Starting in 2019, Cleveland began spending $1 million over 10 years to plant and protect trees. Residents can apply for free trees for their tree lawns, though they might have to wait more than a year. If a street lacks tree lawns or suitable surroundings, the city may plant trees at nearby parks and playgrounds instead.
In 2020, Council members Brian Kazy and Kerry McCormack introduced a bill to restore the advisory Cleveland Tree Commission, scrapped in 1992. McCormick says the previous administration balked at the bill. Now the councilmen are working with new officials, tweaking the terms, and hoping to reintroduce it soon.
What’s more, McCormack is seeking extra funds for trees. He also wants utility projects to be reviewed by the forestry department to minimize damage. And he’d like Cleveland to follow other cities in using more flexible sidewalk material to let roots grow.
Cuyahoga County is helping too. In the third of an expected five years, its Healthy Tree Canopy Grant Program recently awarded $950,000 for 27 projects by local governments and nonprofits to plant more than 3,400 trees.
Holden’s People for Trees campaign has gotten pledges from more than 1,000 landowners for more than 4,000 trees. Holden has also helped agencies such as the Cuyahoga Metropolitan Housing Authority and MidTown Cleveland plant another 1,500.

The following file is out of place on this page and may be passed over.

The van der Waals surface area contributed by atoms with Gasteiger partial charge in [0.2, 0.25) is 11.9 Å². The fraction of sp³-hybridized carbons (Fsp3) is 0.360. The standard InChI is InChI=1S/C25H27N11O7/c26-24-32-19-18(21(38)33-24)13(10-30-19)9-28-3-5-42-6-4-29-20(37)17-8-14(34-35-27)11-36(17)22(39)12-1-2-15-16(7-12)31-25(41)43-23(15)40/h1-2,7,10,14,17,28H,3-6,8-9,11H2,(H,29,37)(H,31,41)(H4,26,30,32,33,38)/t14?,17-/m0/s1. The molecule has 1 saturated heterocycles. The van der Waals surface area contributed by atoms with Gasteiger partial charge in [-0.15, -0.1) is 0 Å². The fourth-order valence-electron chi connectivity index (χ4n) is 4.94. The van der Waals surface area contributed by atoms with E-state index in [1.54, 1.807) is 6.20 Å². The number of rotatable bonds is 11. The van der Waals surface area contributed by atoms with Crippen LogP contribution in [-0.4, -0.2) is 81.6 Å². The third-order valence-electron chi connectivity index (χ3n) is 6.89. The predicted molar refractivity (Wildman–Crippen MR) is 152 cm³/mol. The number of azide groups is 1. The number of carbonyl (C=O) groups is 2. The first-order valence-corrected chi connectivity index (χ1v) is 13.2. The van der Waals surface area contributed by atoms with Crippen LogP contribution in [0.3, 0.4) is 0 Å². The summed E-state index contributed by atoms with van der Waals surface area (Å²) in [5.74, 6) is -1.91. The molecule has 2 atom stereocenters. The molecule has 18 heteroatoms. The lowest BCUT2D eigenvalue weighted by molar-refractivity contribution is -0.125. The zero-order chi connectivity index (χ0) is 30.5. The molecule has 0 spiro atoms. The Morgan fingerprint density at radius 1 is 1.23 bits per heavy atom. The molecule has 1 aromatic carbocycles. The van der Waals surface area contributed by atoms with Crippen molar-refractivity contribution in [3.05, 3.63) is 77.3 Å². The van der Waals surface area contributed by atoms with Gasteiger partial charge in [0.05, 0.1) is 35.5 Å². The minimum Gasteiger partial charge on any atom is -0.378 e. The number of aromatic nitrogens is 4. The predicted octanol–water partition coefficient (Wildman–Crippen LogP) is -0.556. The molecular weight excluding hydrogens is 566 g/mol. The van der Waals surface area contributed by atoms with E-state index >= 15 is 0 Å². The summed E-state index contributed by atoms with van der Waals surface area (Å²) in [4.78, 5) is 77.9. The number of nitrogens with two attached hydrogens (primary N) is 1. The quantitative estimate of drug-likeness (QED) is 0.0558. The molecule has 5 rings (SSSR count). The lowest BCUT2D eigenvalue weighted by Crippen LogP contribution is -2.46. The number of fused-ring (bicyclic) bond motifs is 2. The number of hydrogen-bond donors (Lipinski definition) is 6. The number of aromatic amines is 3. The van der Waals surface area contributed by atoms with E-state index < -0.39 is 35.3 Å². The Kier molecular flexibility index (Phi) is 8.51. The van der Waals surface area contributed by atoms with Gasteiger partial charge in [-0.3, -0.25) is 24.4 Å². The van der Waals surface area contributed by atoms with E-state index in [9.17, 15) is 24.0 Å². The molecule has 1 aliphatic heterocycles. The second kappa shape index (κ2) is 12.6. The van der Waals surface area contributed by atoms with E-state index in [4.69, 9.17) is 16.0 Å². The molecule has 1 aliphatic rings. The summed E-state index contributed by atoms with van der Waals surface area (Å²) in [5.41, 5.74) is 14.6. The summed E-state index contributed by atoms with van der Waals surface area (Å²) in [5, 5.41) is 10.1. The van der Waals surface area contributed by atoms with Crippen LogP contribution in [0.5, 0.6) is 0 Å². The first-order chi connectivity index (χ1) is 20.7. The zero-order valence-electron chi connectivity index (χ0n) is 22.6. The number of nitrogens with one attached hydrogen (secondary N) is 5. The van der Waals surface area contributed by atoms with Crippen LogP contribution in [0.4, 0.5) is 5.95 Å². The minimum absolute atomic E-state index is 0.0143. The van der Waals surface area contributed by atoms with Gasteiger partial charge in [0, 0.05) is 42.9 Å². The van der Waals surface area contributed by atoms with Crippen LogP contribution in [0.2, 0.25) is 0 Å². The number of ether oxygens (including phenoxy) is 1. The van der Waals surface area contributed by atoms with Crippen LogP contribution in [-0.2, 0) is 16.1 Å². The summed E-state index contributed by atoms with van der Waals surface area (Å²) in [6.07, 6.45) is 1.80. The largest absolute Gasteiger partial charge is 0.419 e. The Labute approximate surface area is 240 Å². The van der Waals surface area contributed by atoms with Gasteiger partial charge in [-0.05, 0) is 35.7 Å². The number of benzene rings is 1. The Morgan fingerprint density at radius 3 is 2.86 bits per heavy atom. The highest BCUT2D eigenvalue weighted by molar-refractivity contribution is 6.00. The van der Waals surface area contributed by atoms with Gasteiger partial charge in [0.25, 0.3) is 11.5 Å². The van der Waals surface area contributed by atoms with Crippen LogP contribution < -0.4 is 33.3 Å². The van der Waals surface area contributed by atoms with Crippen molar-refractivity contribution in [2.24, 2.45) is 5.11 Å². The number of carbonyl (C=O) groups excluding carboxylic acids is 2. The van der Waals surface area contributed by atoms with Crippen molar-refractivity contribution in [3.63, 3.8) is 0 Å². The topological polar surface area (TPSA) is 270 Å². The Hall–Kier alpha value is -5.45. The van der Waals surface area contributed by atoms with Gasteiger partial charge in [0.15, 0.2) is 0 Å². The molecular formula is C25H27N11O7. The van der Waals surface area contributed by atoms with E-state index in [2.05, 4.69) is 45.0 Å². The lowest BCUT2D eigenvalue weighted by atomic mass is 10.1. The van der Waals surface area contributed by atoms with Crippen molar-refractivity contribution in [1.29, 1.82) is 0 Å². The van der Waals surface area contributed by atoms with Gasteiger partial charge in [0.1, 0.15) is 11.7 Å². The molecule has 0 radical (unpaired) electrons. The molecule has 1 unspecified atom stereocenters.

The Cleveland Tree Coalition recently got a $1.5 million earmark from U.S. Senator Sherrod Brown. It also got a grant to hire its first paid director. It hopes to raise another $8 million over the next 10 years.
Old Brooklyn Community Development Corp. gives out free trees and guidance each year to neighborhood residents, who can sign up at https://www.oldbrooklyn.com/tree.
Among other local efforts, urban tree nurseries are being created at Rid-All Farms in Kinsman and the Stearns Homestead in Parma.
Spring and fall are good times to plant in Cleveland. Arborists recommend mostly native trees but also others better suited for our changing climate and urban challenges, such as hard soil, harder pavement, utility lines, and road salt. Recommended species range from Japanese zelkova to American hornbeam to freeman maple.
Holden will celebrate Arbor Day Friday with free admission at its two locations: the Cleveland Botanical Garden, 11030 East Blvd., open 10 a.m. to 5 p.m., and Holden Arboretum, 9550 Sperry Rd., Kirtland, open 9 a.m. to 5 p.m. It will also give out free seedlings until 4 p.m. at each site while supplies last.
On Saturday, May 7, Holden will stock another giveaway from 10 a.m. to 1 p.m. at the Home Repair Resource Center, 2520 Noble Road, Cleveland Heights.